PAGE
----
Thursday, August 16, 2012


St. Wulfstan's Curse

William of Malmesbury, Life of Wulfstan 2.17, in William of Malmesbury, Saints' Lives: Lives of SS. Wulfstan, Dunstan, Patrick, Benignus and Indract, edd. M. Winterbottom and E.N. Thomson (Oxford: Clarendon Press, 2002), English translation on pp. 95 and 97, footnotes omitted:
Wulfstan's people were especially concerned to avoid his being provoked by any fault of theirs into irritation or harsh language. Not that he fell readily into either, or if he ever did it was for some good and clear reason, as the following case shows. One Ælfsige, who had been a thegn of King Edward, invited Wulfstan to his vill of Longney on the Severn to dedicate a church. He never made difficulties about something like that, but when he arrived he found that there was not enough room for the people who had, as usual, come in droves to hear him. 2. What is more, there was in the churchyard a nut tree which provided shade with its spreading leaves, but whose luxuriant branches denied light to the church. The bishop summoned his host and gave orders for the felling of the tree: it was only proper that, if nature had not provided enough room, he should supplement it by his own efforts, and certainly not take over for his own low pursuits space that nature had given—for the man had the habit of spending leisure time under the tree, especially on a summer's day, dicing or feasting, or indulging in some other kind of jollification. That was why the man, far from obeying humbly, obstinately refused, and fell, as he later admitted, into such impudent madness that he was prepared to see the church undedicated rather than have the tree cut down. 3. The saint, in no small degree provoked by this impertinence, hurled the spear of his curse at the tree. From the wound it gradually grew barren, failed in its fruit, and shrivelled up from the root. This sterility so irked the owner that in his annoyance he ordered the felling of a tree he had jealously owned and dearly longed to keep(?). The bishop told the story later to Coleman, when he returned to the vill, and showed him the spot in proof of the miracle. And Coleman always maintained and expressed the firm view that nothing could be more bitter than the curse of St. Wulfstan, or more agreeable than his blessing.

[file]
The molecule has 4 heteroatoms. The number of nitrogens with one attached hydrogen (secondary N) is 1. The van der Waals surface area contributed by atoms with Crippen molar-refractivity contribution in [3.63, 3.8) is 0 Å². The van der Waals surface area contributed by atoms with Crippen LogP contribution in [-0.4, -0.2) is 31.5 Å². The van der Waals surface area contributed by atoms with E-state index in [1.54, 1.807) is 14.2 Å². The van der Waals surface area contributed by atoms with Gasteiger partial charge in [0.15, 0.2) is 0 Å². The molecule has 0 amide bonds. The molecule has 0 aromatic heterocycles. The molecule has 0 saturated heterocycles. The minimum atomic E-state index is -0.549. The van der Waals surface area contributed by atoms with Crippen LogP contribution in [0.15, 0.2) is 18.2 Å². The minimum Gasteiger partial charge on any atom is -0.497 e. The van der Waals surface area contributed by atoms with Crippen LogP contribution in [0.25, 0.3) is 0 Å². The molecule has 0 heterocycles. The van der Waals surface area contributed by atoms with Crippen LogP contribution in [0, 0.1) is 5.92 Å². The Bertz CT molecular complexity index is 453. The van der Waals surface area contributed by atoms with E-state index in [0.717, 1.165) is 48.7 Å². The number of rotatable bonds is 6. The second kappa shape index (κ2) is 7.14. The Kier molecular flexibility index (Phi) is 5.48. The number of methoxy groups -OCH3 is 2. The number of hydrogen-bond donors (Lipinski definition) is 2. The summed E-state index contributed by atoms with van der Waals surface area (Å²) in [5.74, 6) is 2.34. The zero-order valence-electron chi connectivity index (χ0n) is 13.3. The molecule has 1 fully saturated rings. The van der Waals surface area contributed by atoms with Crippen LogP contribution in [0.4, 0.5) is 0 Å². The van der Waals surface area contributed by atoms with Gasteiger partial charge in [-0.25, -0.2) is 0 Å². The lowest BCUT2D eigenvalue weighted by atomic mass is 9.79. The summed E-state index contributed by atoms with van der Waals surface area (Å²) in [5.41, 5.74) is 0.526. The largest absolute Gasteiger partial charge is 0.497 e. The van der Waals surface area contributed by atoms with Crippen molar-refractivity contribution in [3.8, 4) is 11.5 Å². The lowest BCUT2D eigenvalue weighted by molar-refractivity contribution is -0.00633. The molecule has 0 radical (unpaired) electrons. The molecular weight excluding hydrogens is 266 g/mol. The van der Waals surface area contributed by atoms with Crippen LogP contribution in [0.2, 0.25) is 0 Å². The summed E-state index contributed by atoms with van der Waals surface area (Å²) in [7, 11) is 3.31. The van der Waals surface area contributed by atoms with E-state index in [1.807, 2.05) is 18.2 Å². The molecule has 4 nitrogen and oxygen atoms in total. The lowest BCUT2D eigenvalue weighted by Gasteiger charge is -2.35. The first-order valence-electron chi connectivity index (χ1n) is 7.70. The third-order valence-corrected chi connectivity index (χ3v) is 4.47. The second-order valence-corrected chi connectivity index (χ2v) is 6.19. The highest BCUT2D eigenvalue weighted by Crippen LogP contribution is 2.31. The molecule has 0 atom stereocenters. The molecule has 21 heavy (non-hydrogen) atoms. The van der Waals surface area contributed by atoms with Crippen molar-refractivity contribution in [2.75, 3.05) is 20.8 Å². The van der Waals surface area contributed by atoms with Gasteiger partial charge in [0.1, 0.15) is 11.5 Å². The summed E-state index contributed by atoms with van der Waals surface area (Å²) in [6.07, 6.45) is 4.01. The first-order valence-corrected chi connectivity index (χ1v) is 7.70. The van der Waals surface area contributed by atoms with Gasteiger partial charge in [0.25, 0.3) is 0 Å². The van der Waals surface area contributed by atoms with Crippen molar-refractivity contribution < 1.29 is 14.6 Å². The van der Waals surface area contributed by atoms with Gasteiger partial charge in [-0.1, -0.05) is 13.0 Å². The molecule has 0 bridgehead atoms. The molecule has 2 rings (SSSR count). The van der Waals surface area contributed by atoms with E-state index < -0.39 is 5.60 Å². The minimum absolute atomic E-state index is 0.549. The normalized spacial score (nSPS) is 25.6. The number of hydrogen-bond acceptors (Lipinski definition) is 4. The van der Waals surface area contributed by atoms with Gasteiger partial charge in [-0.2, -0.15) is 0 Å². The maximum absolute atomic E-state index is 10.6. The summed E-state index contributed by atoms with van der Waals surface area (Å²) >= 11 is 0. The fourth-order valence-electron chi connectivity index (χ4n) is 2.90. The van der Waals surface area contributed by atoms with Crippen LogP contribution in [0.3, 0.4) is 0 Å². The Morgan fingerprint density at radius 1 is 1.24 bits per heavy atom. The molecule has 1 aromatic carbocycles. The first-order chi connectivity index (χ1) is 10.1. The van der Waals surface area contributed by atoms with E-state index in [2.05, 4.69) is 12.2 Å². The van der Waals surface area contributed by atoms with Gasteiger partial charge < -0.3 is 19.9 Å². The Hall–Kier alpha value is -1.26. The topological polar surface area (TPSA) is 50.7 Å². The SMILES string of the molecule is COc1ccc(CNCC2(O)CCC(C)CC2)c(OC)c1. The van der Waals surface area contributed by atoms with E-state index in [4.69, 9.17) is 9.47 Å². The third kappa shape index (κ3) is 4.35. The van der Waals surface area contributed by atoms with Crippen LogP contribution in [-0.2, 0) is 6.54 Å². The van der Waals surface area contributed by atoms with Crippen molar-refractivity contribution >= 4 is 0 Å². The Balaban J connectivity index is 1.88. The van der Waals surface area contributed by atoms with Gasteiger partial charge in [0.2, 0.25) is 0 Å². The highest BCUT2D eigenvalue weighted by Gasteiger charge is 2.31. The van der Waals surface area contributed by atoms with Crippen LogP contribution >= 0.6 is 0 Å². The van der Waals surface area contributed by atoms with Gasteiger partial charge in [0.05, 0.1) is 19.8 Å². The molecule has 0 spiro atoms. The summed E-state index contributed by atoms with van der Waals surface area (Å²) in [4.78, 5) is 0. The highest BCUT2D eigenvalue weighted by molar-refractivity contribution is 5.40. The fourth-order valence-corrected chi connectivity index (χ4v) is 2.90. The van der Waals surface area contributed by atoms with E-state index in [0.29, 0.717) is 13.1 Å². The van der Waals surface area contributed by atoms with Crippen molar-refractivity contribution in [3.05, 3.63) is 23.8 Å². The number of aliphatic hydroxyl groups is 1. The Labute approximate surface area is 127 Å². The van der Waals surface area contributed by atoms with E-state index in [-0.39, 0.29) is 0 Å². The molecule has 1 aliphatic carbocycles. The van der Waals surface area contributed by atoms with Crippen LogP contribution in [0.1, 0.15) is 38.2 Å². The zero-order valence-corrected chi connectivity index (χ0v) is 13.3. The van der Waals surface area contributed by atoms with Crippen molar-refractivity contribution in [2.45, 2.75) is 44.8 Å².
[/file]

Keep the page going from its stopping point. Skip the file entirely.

God forbid that anyone should spend leisure time under a tree, "especially on a summer's day, dicing or feasting, or indulging in some other kind of jollification."

Thanks very much to Andrew Rickard for his help.


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